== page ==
Would Surgut investment in MOL save CEE oil flow?

The question should be asked whether an emerging decline in oil being shipped to  Central Europe could be stopped if Russian investment took place in the region’s refinery sector. And more pointedly, whether Surgutneftegaz’s investment in MOL could save the CEE region from declines in Russian oil shipments. According to this well written analysis from EurActiv.com,

Russia’s growing oil exports to Asia and the Baltic have unsettled European traders and refiners, who fear shortages on the Black Sea and in Central Europe should Russian output stall or decline.


The point that makes this report credible is that the decline is not from a coordinated policy, but one that is emerging gradually over time, due to new supply routes and customer base. While, shifting the supply of Russian energy sources have been threatened in the past, it appears that a coordinated strategy has yet to be implemented. This decline appears to be emerging from the gradual growth, from more localized and less coordinated infrastructure building.

The northern European markets and the Asian markets, with new pipelines and oil terminals coming on line, may reduce the flow of oil through the Druzhba oil pipeline, the article states.While the analysis on EurActiv concentrates on the impact on Poland and Germany and forcing traders in these countries to buy through Baltic ports, there may be a more severe impact on more landlocked countries of Central Europe that are more highly dependent on Druzhba for oil.

The other oil import options open to Slovakia and Hungary are primarily through the existing pipeline connected to  Krk in Croatia. However, a trial of this a few years ago, showed that the oil was more expensive to import than through the Druzhba pipeline which Hungary is (basically) totally dependent on. This make sense even when you consider the lower cost involved in pipelines.

But then we have the obligatory quote concerning the death of Druzhba.

“With the Chinese pipeline due to start any day and the launch of Ust Luga, I’m wondering if we will witness the death of Druzhba. Merkel should call her ‘friend’ Putin to figure out what’s going on,” one trader with a Russian major said.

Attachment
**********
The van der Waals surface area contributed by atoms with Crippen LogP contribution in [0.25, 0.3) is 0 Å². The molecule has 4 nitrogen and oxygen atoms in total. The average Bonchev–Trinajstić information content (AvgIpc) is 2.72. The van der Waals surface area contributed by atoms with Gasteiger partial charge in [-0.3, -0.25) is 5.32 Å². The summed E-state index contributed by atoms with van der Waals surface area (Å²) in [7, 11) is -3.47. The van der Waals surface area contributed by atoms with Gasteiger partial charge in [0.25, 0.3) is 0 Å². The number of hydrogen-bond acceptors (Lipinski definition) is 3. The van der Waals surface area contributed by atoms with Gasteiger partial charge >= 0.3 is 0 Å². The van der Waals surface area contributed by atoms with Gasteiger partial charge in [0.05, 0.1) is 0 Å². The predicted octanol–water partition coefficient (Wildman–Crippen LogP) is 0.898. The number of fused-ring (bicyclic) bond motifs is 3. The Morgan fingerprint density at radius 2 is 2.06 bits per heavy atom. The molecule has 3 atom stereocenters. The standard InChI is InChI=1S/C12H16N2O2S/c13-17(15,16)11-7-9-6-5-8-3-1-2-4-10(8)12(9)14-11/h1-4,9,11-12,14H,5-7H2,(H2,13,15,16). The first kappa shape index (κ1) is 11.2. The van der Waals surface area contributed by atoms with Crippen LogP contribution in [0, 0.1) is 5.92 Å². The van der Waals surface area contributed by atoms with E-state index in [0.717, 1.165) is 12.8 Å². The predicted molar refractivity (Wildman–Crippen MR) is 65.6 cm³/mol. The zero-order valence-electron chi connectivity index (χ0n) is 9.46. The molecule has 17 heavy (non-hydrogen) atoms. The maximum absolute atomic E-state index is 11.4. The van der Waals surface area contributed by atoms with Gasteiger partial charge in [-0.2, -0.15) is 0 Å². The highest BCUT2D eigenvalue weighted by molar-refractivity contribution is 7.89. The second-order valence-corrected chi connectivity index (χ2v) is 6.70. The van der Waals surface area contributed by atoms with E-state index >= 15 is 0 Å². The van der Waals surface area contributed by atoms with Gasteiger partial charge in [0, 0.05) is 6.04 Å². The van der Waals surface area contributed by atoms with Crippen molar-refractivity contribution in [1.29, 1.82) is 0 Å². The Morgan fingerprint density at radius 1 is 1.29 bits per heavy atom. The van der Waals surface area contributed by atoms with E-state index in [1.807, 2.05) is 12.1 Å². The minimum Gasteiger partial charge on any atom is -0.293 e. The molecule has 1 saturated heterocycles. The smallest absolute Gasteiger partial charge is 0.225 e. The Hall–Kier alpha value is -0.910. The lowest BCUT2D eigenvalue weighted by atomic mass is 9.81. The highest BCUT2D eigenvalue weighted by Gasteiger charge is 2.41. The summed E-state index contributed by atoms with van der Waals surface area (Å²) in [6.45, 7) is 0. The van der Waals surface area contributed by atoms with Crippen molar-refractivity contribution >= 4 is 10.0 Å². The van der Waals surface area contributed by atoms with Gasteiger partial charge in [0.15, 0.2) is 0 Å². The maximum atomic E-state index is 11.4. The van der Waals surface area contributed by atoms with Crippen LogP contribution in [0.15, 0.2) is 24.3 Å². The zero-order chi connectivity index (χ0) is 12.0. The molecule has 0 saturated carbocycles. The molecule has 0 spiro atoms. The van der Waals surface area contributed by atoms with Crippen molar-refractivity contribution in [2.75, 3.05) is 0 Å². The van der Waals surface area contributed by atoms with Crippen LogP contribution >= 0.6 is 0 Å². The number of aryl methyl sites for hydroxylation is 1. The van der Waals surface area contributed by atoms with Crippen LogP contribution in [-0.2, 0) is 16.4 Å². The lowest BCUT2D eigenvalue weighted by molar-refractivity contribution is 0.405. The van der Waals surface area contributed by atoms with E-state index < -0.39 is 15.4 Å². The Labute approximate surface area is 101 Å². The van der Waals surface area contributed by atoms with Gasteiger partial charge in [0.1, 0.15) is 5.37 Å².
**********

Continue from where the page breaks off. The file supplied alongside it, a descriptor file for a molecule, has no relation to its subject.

The slow decline, or rather, slow drying up of Druzhba may occur because of a lack of interest of Russia into the region. While it is unfathomable to think that Russia would let the grapes wither on the vine in Central Europe, forcing them to seek energy resources away from Mother Russia; this may happen through unprepared policies or a lack of foresight into the oil sources necessary for the delivery to Central Europe. Overtime a slow shift may occur.

The fact that Russia/Surgutneftegaz is interested in operating through/with MOL by owning 20% of the company may have secured the region against this slow decline. The involvement in the refinery of the oil produced from Russia adds the value-added and profit level that would maintain Russia’s interest in the region. This does not mean that Russia will pull back ‘purposely’ from the region, but rather if the oil does fetch higher prices through other routes, then a reduction of flow to the region cannot be ruled out.

Hungary and MOL have blocked the investment avenue that Moscow and Surgutneftegas were seeking in the region. There is no doubt that the Russians maintain a strong interest in the CEE/SEE region and for operating more in the refinery sector (and gas is of course always an interest). But reduced oil flows to Hungary and Slovakia will not necessarily increase the countries’ security of supply by forcing them to diversify to a more expensive source. The fact that the pipeline already exists to Croatia adds the necessary security of supply element, expensive oil does not have to be shipped through it to actually improve supply diversity. The higher price to be paid for shipments through Croatia, and the fact that in this one area, Russia has been a reliable supplier, may just mean consumers will have to get used to higher oil prices.

In providing analysis on the CEE/SEE region, I usually try to take a conservative approach. One of my underlining understandings of how energy markets work, and even life, is that sustained change, is usually not brought about by one purposeful action, but smaller actions that culminate into something big. In the case of oil shipments from Russia, through Druzhba, we may, have an uncoordinated and gradual decline. While this allows the region time to prepare, (if anyone notices) it also means this will come at a much higher cost. For Hungarians, the price for blocking Surgutneftegaz may be higher than whatever they now find under the carpet to give to the Russians.